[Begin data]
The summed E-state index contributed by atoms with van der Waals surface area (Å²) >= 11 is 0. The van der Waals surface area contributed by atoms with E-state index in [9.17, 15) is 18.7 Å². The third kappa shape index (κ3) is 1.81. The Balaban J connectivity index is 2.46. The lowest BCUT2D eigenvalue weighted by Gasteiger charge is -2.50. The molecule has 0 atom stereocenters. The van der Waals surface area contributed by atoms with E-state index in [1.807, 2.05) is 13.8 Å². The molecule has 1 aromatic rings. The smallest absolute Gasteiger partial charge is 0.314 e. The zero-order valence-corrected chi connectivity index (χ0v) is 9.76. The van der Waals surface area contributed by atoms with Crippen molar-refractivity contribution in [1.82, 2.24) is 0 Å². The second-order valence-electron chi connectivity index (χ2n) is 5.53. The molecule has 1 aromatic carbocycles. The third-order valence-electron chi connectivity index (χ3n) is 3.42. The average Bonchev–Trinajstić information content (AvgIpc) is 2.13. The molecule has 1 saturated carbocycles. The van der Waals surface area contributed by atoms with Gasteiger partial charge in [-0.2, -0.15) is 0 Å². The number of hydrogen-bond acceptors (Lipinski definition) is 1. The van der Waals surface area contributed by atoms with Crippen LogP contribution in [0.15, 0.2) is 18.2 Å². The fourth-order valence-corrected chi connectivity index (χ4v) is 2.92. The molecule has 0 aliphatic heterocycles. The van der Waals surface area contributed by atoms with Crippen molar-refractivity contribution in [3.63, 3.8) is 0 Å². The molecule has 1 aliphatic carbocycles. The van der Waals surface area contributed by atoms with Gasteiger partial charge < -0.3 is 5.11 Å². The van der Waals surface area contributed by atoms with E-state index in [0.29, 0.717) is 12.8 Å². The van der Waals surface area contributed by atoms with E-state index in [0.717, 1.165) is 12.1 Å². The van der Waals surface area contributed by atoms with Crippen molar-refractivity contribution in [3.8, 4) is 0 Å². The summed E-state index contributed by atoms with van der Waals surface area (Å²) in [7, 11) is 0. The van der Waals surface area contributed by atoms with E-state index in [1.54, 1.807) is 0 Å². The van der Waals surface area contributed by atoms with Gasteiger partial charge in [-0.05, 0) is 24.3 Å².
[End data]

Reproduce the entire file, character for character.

The summed E-state index contributed by atoms with van der Waals surface area (Å²) >= 11 is 0. The van der Waals surface area contributed by atoms with E-state index in [9.17, 15) is 18.7 Å². The third kappa shape index (κ3) is 1.81. The Balaban J connectivity index is 2.46. The lowest BCUT2D eigenvalue weighted by Gasteiger charge is -2.50. The molecule has 0 atom stereocenters. The van der Waals surface area contributed by atoms with E-state index in [1.807, 2.05) is 13.8 Å². The molecule has 1 aromatic rings. The smallest absolute Gasteiger partial charge is 0.314 e. The zero-order valence-corrected chi connectivity index (χ0v) is 9.76. The van der Waals surface area contributed by atoms with Crippen molar-refractivity contribution in [1.82, 2.24) is 0 Å². The second-order valence-electron chi connectivity index (χ2n) is 5.53. The molecule has 1 aromatic carbocycles. The third-order valence-electron chi connectivity index (χ3n) is 3.42. The average Bonchev–Trinajstić information content (AvgIpc) is 2.13. The molecule has 1 saturated carbocycles. The van der Waals surface area contributed by atoms with Gasteiger partial charge in [-0.2, -0.15) is 0 Å². The number of hydrogen-bond acceptors (Lipinski definition) is 1. The van der Waals surface area contributed by atoms with Crippen LogP contribution in [0.15, 0.2) is 18.2 Å². The fourth-order valence-corrected chi connectivity index (χ4v) is 2.92. The molecule has 0 aliphatic heterocycles. The van der Waals surface area contributed by atoms with Crippen molar-refractivity contribution in [3.63, 3.8) is 0 Å². The molecule has 1 aliphatic carbocycles. The van der Waals surface area contributed by atoms with Gasteiger partial charge < -0.3 is 5.11 Å². The van der Waals surface area contributed by atoms with E-state index in [0.29, 0.717) is 12.8 Å². The van der Waals surface area contributed by atoms with E-state index in [0.717, 1.165) is 12.1 Å². The van der Waals surface area contributed by atoms with Crippen molar-refractivity contribution in [3.8, 4) is 0 Å². The summed E-state index contributed by atoms with van der Waals surface area (Å²) in [7, 11) is 0. The van der Waals surface area contributed by atoms with E-state index in [1.54, 1.807) is 0 Å². The van der Waals surface area contributed by atoms with Gasteiger partial charge in [-0.05, 0) is 24.3 Å².